If you ask a marketer to “just make it look and sound pretty” and put it out there, you may find that you’re sacrificing one of the two or getting subpar from both. Typically, designers are not the best writers and writers are not the best designers. The look good people and sound good people at higher levels who will scale your company quickly are different.
If you need to compromise because of your budget, make sure you understand your main goals and that your marketing executive can either outsource or is highly skilled in the areas you need most to succeed.
Startup views on customers
Come one, come all. Your first sale is an exciting time. Knowing that people want your product and will continue to use it accelerates your motivation to keep improving. The risk when starting out is that you may not know who exactly your target is and your first few customers may not be lifetime customers.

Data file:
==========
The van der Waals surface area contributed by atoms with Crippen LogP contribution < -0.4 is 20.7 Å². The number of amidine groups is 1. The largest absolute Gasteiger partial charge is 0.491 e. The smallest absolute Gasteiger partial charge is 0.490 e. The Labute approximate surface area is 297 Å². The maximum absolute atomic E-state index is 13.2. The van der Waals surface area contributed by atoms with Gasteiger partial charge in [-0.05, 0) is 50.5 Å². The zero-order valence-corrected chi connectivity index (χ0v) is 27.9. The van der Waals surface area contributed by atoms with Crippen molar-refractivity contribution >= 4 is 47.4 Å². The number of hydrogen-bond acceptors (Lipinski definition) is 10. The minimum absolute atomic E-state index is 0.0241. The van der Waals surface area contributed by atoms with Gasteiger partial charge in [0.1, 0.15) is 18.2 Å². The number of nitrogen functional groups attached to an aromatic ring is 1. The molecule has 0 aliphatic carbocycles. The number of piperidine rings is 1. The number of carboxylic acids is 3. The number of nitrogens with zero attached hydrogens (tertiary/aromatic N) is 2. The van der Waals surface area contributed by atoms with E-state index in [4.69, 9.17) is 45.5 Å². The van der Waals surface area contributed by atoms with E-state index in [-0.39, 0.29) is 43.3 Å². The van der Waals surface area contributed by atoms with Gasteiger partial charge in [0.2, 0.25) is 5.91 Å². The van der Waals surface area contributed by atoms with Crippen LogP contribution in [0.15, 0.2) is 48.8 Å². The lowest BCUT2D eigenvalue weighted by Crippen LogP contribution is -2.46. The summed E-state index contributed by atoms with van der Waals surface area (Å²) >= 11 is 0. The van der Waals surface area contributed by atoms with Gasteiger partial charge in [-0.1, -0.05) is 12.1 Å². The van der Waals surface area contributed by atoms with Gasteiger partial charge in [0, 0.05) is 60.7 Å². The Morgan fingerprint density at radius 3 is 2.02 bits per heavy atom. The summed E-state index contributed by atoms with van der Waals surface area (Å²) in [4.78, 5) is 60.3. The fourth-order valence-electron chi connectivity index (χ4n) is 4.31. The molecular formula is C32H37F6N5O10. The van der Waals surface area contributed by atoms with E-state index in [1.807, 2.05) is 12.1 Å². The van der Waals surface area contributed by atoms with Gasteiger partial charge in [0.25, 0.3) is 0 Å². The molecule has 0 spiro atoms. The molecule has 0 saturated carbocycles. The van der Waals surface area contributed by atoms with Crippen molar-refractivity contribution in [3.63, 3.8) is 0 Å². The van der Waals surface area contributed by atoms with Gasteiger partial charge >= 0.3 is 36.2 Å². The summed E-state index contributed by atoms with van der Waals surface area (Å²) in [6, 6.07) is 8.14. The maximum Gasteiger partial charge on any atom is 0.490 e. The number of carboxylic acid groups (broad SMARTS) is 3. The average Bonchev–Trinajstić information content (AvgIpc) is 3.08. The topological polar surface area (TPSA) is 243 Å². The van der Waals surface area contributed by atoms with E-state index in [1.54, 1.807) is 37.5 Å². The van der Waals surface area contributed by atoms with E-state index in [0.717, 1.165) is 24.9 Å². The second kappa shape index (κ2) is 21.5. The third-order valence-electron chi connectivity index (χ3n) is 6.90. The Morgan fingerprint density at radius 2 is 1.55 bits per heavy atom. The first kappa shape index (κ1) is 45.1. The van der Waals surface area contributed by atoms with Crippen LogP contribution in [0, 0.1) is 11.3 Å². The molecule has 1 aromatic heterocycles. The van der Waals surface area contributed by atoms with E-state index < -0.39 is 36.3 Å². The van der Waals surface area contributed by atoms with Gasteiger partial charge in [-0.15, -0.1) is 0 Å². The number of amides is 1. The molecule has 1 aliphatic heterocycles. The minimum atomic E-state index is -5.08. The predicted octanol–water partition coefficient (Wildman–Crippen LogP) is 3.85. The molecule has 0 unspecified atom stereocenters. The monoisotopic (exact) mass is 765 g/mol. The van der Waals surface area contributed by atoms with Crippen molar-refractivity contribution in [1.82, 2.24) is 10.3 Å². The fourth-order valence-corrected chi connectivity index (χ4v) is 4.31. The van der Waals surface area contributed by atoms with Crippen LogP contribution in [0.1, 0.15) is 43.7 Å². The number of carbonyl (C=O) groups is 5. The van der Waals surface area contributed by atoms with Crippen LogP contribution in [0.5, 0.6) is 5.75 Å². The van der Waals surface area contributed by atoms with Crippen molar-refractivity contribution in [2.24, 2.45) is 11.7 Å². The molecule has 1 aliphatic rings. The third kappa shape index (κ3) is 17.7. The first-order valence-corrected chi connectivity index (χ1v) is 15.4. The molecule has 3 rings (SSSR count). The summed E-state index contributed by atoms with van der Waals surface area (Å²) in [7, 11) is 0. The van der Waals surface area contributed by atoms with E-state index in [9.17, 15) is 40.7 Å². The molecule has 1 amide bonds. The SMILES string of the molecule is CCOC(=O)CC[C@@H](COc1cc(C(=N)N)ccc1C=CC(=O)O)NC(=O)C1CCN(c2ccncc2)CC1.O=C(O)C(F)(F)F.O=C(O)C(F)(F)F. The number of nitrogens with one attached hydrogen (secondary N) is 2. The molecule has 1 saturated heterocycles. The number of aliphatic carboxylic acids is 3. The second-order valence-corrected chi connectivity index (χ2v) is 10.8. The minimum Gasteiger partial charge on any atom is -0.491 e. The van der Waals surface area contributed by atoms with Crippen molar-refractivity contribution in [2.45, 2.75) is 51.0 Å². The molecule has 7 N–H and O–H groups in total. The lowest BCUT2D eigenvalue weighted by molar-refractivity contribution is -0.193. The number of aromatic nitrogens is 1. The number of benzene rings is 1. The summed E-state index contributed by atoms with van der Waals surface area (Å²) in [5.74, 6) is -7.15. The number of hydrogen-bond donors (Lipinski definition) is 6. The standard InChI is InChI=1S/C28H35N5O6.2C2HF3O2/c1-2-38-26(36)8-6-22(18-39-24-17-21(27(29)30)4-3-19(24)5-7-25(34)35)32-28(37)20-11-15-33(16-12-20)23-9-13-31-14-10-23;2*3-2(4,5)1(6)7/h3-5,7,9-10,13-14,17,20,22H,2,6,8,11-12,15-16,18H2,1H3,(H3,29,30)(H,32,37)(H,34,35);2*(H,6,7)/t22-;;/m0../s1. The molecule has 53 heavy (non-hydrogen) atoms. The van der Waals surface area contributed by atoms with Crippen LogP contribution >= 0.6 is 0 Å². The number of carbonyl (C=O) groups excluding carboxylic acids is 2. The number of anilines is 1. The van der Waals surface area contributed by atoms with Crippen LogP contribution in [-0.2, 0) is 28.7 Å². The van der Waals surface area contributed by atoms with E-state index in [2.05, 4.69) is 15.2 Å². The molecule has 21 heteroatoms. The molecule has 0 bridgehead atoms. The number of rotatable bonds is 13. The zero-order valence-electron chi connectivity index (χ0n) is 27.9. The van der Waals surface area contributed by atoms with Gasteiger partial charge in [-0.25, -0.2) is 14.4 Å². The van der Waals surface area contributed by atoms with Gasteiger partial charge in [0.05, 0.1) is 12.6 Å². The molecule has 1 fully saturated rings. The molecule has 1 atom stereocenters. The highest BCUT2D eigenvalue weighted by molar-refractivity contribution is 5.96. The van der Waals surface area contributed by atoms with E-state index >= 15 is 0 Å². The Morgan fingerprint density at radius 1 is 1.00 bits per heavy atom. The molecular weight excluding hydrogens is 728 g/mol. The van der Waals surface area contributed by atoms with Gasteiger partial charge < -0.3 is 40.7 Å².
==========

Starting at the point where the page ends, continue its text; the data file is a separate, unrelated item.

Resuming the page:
Have you ever faced a struggle with a full-funnel and steady sales cycle knowing exactly where and when your next big sale would come? During this drought, you may be tempted to take anyone who will listen even if they aren’t quality. Worse yet — you may not even realize they aren’t a quality pick for you because you haven’t finalized your target audience. When this happens, you may make exceptions and start building your product to fit whoever is nearest — losing track of your blueprint.
If you have a solid product map and can pair that with a marketing plan that connects to your target audience, you can more quickly attract and retain the right customers who are doing to be better for your long-term success.
Knowing your target audience not only helps you to find the right customers from the start, but it also helps you once them. You can build out better customer experience campaigns if you know who they are and what they want rather than shifting focus every time a shiny new demand comes your way. Developers can focus on the product roadmap and not get derailed by random requests that do not benefit the majority of customers.
Remember these four things when building your brand and startup:
Know your competitors — don’t assume the product will sell itself or stand out on its own.
Have a marketing mix — don’t assume a demo button or viral video will do the trick.
Hire a solid marketing executive — don’t assume he/she will be a unicorn.
Know your audience — don’t assume your product is for anyone and everyone on a first-come, first-serve basis.